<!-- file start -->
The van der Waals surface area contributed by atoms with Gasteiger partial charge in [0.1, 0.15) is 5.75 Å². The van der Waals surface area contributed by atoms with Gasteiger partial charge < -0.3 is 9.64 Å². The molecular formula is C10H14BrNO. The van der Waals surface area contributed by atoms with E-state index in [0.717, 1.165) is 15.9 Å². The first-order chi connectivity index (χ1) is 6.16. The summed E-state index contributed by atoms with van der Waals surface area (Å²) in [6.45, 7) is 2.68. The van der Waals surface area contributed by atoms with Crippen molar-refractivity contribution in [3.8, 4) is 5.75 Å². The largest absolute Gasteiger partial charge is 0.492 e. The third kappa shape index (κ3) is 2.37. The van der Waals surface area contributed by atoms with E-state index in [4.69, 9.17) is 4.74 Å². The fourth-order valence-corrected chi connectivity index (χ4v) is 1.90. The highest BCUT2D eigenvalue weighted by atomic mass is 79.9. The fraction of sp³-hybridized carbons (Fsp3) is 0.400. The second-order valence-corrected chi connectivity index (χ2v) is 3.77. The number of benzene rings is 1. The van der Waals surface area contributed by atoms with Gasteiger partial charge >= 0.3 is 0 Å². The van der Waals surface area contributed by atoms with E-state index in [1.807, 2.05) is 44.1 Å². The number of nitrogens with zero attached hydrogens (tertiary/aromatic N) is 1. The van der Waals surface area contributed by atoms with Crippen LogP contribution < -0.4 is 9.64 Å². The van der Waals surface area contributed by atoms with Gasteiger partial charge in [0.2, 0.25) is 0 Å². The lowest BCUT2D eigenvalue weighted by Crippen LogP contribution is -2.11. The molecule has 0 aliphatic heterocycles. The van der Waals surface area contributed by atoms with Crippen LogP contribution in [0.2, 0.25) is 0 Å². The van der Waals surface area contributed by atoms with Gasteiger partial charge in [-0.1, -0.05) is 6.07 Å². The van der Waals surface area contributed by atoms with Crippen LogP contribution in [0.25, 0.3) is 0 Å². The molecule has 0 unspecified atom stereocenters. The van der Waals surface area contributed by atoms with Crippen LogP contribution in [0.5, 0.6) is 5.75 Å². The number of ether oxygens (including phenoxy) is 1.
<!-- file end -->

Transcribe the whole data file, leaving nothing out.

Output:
The van der Waals surface area contributed by atoms with Gasteiger partial charge in [0.1, 0.15) is 5.75 Å². The van der Waals surface area contributed by atoms with Gasteiger partial charge < -0.3 is 9.64 Å². The molecular formula is C10H14BrNO. The van der Waals surface area contributed by atoms with E-state index in [0.717, 1.165) is 15.9 Å². The first-order chi connectivity index (χ1) is 6.16. The summed E-state index contributed by atoms with van der Waals surface area (Å²) in [6.45, 7) is 2.68. The van der Waals surface area contributed by atoms with Crippen molar-refractivity contribution in [3.8, 4) is 5.75 Å². The largest absolute Gasteiger partial charge is 0.492 e. The third kappa shape index (κ3) is 2.37. The van der Waals surface area contributed by atoms with E-state index in [4.69, 9.17) is 4.74 Å². The fourth-order valence-corrected chi connectivity index (χ4v) is 1.90. The highest BCUT2D eigenvalue weighted by atomic mass is 79.9. The fraction of sp³-hybridized carbons (Fsp3) is 0.400. The second-order valence-corrected chi connectivity index (χ2v) is 3.77. The number of benzene rings is 1. The van der Waals surface area contributed by atoms with Gasteiger partial charge >= 0.3 is 0 Å². The van der Waals surface area contributed by atoms with E-state index in [1.807, 2.05) is 44.1 Å². The number of nitrogens with zero attached hydrogens (tertiary/aromatic N) is 1. The van der Waals surface area contributed by atoms with Crippen LogP contribution < -0.4 is 9.64 Å². The van der Waals surface area contributed by atoms with Gasteiger partial charge in [0.2, 0.25) is 0 Å². The lowest BCUT2D eigenvalue weighted by Crippen LogP contribution is -2.11. The molecule has 0 aliphatic heterocycles. The van der Waals surface area contributed by atoms with Crippen LogP contribution in [0.2, 0.25) is 0 Å². The van der Waals surface area contributed by atoms with Gasteiger partial charge in [-0.1, -0.05) is 6.07 Å². The van der Waals surface area contributed by atoms with Crippen LogP contribution in [0.25, 0.3) is 0 Å². The molecule has 0 unspecified atom stereocenters. The van der Waals surface area contributed by atoms with Crippen LogP contribution in [0.5, 0.6) is 5.75 Å². The number of ether oxygens (including phenoxy) is 1.